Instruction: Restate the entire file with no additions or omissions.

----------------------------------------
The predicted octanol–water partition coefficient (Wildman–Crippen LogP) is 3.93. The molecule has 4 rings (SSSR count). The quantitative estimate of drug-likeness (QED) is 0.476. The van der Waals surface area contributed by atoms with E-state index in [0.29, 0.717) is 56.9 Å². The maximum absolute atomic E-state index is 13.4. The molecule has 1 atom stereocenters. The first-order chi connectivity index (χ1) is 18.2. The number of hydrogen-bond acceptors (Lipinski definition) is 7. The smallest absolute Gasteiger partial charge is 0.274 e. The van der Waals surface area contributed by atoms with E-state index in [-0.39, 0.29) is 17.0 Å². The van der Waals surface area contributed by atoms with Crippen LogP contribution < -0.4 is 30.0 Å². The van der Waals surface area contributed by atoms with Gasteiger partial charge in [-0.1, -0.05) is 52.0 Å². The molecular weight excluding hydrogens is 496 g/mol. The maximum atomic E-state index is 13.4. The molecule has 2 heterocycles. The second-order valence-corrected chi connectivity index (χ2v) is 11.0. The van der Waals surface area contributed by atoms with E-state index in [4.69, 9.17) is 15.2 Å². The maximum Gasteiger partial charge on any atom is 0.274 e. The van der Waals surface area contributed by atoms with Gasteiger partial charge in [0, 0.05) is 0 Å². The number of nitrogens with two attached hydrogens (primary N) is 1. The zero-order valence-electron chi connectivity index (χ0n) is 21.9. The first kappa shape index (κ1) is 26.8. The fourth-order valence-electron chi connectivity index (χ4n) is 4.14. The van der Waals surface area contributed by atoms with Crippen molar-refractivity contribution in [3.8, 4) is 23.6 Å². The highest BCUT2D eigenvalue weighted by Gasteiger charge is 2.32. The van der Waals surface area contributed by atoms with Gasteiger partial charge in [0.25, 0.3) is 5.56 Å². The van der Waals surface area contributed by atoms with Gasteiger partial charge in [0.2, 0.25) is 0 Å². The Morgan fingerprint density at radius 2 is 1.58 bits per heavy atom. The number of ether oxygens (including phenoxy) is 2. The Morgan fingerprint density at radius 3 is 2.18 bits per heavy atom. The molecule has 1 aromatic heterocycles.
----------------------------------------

The predicted octanol–water partition coefficient (Wildman–Crippen LogP) is 3.93. The molecule has 4 rings (SSSR count). The quantitative estimate of drug-likeness (QED) is 0.476. The van der Waals surface area contributed by atoms with E-state index in [0.29, 0.717) is 56.9 Å². The maximum absolute atomic E-state index is 13.4. The molecule has 1 atom stereocenters. The first-order chi connectivity index (χ1) is 18.2. The number of hydrogen-bond acceptors (Lipinski definition) is 7. The smallest absolute Gasteiger partial charge is 0.274 e. The van der Waals surface area contributed by atoms with E-state index in [-0.39, 0.29) is 17.0 Å². The van der Waals surface area contributed by atoms with Crippen LogP contribution < -0.4 is 30.0 Å². The van der Waals surface area contributed by atoms with Gasteiger partial charge in [-0.1, -0.05) is 52.0 Å². The molecular weight excluding hydrogens is 496 g/mol. The maximum atomic E-state index is 13.4. The molecule has 2 heterocycles. The second-order valence-corrected chi connectivity index (χ2v) is 11.0. The van der Waals surface area contributed by atoms with E-state index in [4.69, 9.17) is 15.2 Å². The maximum Gasteiger partial charge on any atom is 0.274 e. The van der Waals surface area contributed by atoms with Gasteiger partial charge in [0, 0.05) is 0 Å². The number of nitrogens with two attached hydrogens (primary N) is 1. The zero-order valence-electron chi connectivity index (χ0n) is 21.9. The first kappa shape index (κ1) is 26.8. The fourth-order valence-electron chi connectivity index (χ4n) is 4.14. The van der Waals surface area contributed by atoms with Crippen molar-refractivity contribution in [3.8, 4) is 23.6 Å². The highest BCUT2D eigenvalue weighted by Gasteiger charge is 2.32. The van der Waals surface area contributed by atoms with Gasteiger partial charge in [0.25, 0.3) is 5.56 Å². The van der Waals surface area contributed by atoms with Gasteiger partial charge in [0.2, 0.25) is 0 Å². The Morgan fingerprint density at radius 2 is 1.58 bits per heavy atom. The number of ether oxygens (including phenoxy) is 2. The Morgan fingerprint density at radius 3 is 2.18 bits per heavy atom. The molecule has 1 aromatic heterocycles.